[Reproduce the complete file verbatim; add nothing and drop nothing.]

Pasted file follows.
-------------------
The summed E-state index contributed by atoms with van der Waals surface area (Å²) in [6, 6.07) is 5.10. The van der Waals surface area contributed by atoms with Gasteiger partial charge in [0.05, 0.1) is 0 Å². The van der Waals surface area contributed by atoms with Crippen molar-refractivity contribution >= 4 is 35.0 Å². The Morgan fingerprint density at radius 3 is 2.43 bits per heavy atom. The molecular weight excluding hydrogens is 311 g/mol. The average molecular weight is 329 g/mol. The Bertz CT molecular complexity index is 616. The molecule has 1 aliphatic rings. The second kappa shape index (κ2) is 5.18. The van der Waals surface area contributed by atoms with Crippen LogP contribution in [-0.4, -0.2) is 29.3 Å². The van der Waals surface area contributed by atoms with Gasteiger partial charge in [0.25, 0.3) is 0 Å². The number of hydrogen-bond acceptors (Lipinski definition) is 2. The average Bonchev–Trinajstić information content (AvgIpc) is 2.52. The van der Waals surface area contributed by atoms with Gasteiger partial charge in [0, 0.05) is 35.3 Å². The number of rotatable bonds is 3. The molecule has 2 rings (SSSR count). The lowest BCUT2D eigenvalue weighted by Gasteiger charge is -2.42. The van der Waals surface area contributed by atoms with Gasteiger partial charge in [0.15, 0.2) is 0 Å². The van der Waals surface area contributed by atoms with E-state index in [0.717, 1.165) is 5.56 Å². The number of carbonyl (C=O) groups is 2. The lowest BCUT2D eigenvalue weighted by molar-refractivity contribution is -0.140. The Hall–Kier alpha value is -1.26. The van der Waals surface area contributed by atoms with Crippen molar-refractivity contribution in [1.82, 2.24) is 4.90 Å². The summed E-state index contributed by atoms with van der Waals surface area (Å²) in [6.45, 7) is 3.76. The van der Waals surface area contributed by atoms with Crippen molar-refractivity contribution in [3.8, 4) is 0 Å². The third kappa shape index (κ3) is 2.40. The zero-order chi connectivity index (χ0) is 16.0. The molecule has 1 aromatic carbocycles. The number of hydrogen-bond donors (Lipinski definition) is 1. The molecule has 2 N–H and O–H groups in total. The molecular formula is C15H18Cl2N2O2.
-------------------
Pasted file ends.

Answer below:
The summed E-state index contributed by atoms with van der Waals surface area (Å²) in [6, 6.07) is 5.10. The van der Waals surface area contributed by atoms with Gasteiger partial charge in [0.05, 0.1) is 0 Å². The van der Waals surface area contributed by atoms with Crippen molar-refractivity contribution >= 4 is 35.0 Å². The Morgan fingerprint density at radius 3 is 2.43 bits per heavy atom. The molecular weight excluding hydrogens is 311 g/mol. The average molecular weight is 329 g/mol. The Bertz CT molecular complexity index is 616. The molecule has 1 aliphatic rings. The second kappa shape index (κ2) is 5.18. The van der Waals surface area contributed by atoms with Crippen LogP contribution in [-0.4, -0.2) is 29.3 Å². The van der Waals surface area contributed by atoms with Gasteiger partial charge in [0.25, 0.3) is 0 Å². The number of hydrogen-bond acceptors (Lipinski definition) is 2. The average Bonchev–Trinajstić information content (AvgIpc) is 2.52. The van der Waals surface area contributed by atoms with Gasteiger partial charge in [0, 0.05) is 35.3 Å². The number of rotatable bonds is 3. The molecule has 2 rings (SSSR count). The lowest BCUT2D eigenvalue weighted by Gasteiger charge is -2.42. The van der Waals surface area contributed by atoms with Gasteiger partial charge in [0.15, 0.2) is 0 Å². The van der Waals surface area contributed by atoms with E-state index in [0.717, 1.165) is 5.56 Å². The number of carbonyl (C=O) groups is 2. The lowest BCUT2D eigenvalue weighted by molar-refractivity contribution is -0.140. The Hall–Kier alpha value is -1.26. The van der Waals surface area contributed by atoms with Crippen molar-refractivity contribution in [1.82, 2.24) is 4.90 Å². The summed E-state index contributed by atoms with van der Waals surface area (Å²) in [6.45, 7) is 3.76. The van der Waals surface area contributed by atoms with Crippen molar-refractivity contribution in [3.8, 4) is 0 Å². The third kappa shape index (κ3) is 2.40. The zero-order chi connectivity index (χ0) is 16.0. The molecule has 1 aromatic carbocycles. The number of hydrogen-bond donors (Lipinski definition) is 1. The molecule has 2 N–H and O–H groups in total. The molecular formula is C15H18Cl2N2O2.